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ECS Governance NotesMarch - April 2003

Governance Notes Archives


Welcome to ECS Governance Notes, a bimonthly e-mail publication with links to key information on education governance.

In this issue's guest column, Clive Belfield and Amy Wooten provide an overview of one of the more controversial reforms in public education -- EDUCATION TAX CREDITS. They discuss the emerging data on tax credits and review which states currently have policies allowing them.

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On March 13, the WASHINGTON Senate passed S.B. 5012, which creates a charter school law for the state. It allows for a total of 70 charter schools over six years, to be sponsored by either local school boards or public universities. The bill is now in the Washington House of Representatives.

On March 27, the COLORADO Senate passed H.B. 1160, which creates a publicly funded voucher program. The bill allows low-income, low-performing students in certain school districts to use public money to attend private and parochial schools. The bill is now in the Colorado House of Representatives.

In CALIFORNIA, state policymakers are debating A.B. 1464, which expands the types of entities that can sponsor charter schools. The bill authorizes nonprofit charitable organizations, certain private universities and colleges, certain public universities and community colleges, and mayors in cities with a population greater than 250,000 to sponsor charter schools.

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On March 24, the U.S. Department of Education released "The Impact of the New Title I Requirements on CHARTER SCHOOLS: Non-Regulatory Guidance." This document addresses the topics of accountability, qualified teachers and paraprofessionals, supplemental educational services, corrective actions and school choice provisions -- all as they relate to charter schools.

In "SCHOOL BOARDS: Focus on School Performance, Not Money and Patronage," Paul Hill argues that while the selection of school board members are selected is important, what really matters is the school board's basic powers and mission. He proposes two alternative governance models that focus school boards on overseeing schools based on performance.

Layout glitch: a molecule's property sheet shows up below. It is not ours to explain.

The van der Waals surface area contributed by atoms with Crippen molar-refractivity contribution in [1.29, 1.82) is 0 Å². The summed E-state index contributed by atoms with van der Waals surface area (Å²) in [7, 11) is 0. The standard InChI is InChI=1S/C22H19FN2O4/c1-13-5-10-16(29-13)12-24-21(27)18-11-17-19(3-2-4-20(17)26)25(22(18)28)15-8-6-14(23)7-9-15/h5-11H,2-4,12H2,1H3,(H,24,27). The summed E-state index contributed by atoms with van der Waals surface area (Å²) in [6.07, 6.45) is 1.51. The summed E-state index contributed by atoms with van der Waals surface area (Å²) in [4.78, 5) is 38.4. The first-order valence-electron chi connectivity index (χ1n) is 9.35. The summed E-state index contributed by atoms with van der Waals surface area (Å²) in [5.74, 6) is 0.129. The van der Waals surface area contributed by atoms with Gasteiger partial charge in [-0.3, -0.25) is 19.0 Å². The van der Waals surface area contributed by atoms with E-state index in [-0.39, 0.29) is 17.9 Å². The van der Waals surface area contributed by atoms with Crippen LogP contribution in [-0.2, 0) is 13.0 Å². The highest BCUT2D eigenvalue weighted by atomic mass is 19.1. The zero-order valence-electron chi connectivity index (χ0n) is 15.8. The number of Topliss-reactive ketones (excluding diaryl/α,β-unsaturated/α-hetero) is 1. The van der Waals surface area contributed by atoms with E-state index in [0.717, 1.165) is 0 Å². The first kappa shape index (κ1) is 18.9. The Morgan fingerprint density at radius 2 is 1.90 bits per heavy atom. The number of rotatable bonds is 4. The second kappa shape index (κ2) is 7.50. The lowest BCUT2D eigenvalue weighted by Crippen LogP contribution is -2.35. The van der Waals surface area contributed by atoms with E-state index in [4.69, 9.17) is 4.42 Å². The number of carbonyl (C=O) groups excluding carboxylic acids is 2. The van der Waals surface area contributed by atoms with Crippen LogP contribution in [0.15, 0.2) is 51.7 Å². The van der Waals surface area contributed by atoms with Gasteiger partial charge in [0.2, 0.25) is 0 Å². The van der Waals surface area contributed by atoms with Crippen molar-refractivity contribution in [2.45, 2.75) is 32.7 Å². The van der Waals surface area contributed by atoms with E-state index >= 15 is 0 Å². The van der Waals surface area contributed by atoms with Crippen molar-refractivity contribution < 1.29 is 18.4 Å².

"Hard Lessons: The Promise of an Inner-City CHARTER SCHOOL" by Jonathan Schorr offers an insider's look at the daily life of a charter school. The author spent three years with the students, teachers and parents at a charter school in Oakland, California, and he reveals the ups and downs of trying to provide a high-quality education to each and every student in an urban charter school.

A recent report from the New England School Development Council entitled "Improved Leadership for Improved Achievement" outlines three sets of principles of team leadership for high student achievement: SCHOOL BOARD/SUPERINTENDENT TEAMS, school boards and superintendents.

In "The New Patterns of American EDUCATIONAL GOVERNANCE," David Conley asserts that perhaps no issue is more important and less understood than the changes occurring in the governance of American schools. If educators and policymakers are to learn to work together effectively to improve public education, he argues, they must begin by understanding the new relationship that exists between them.

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Later this spring, the ECS National Center on Governing America's Schools will release four papers on various aspects of CHARTER DISTRICTS, including state policy options, district design issues, the new central office and funding issues.

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To read more about Education Governance, visit the ECS Issue Site on Governance.


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